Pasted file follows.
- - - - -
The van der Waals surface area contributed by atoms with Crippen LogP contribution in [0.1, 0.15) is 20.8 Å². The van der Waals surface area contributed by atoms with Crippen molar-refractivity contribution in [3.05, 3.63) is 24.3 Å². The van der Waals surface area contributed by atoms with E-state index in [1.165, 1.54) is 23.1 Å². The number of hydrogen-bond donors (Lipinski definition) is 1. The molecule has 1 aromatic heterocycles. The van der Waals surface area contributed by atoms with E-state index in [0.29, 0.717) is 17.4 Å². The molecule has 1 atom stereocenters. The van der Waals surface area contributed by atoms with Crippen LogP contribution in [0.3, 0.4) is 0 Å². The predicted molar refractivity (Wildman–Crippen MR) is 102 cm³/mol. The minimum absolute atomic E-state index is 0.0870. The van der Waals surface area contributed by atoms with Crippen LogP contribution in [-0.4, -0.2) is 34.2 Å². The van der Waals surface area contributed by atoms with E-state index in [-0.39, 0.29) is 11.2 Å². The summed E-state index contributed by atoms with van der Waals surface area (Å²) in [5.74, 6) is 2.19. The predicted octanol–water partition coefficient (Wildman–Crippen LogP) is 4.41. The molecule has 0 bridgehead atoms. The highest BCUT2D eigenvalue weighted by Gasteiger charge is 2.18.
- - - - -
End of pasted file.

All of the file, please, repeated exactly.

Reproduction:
The van der Waals surface area contributed by atoms with Crippen LogP contribution in [0.1, 0.15) is 20.8 Å². The van der Waals surface area contributed by atoms with Crippen molar-refractivity contribution in [3.05, 3.63) is 24.3 Å². The van der Waals surface area contributed by atoms with E-state index in [1.165, 1.54) is 23.1 Å². The number of hydrogen-bond donors (Lipinski definition) is 1. The molecule has 1 aromatic heterocycles. The van der Waals surface area contributed by atoms with E-state index in [0.29, 0.717) is 17.4 Å². The molecule has 1 atom stereocenters. The van der Waals surface area contributed by atoms with Crippen LogP contribution in [0.3, 0.4) is 0 Å². The predicted molar refractivity (Wildman–Crippen MR) is 102 cm³/mol. The minimum absolute atomic E-state index is 0.0870. The van der Waals surface area contributed by atoms with Crippen LogP contribution in [-0.4, -0.2) is 34.2 Å². The van der Waals surface area contributed by atoms with E-state index in [-0.39, 0.29) is 11.2 Å². The summed E-state index contributed by atoms with van der Waals surface area (Å²) in [5.74, 6) is 2.19. The predicted octanol–water partition coefficient (Wildman–Crippen LogP) is 4.41. The molecule has 0 bridgehead atoms. The highest BCUT2D eigenvalue weighted by Gasteiger charge is 2.18.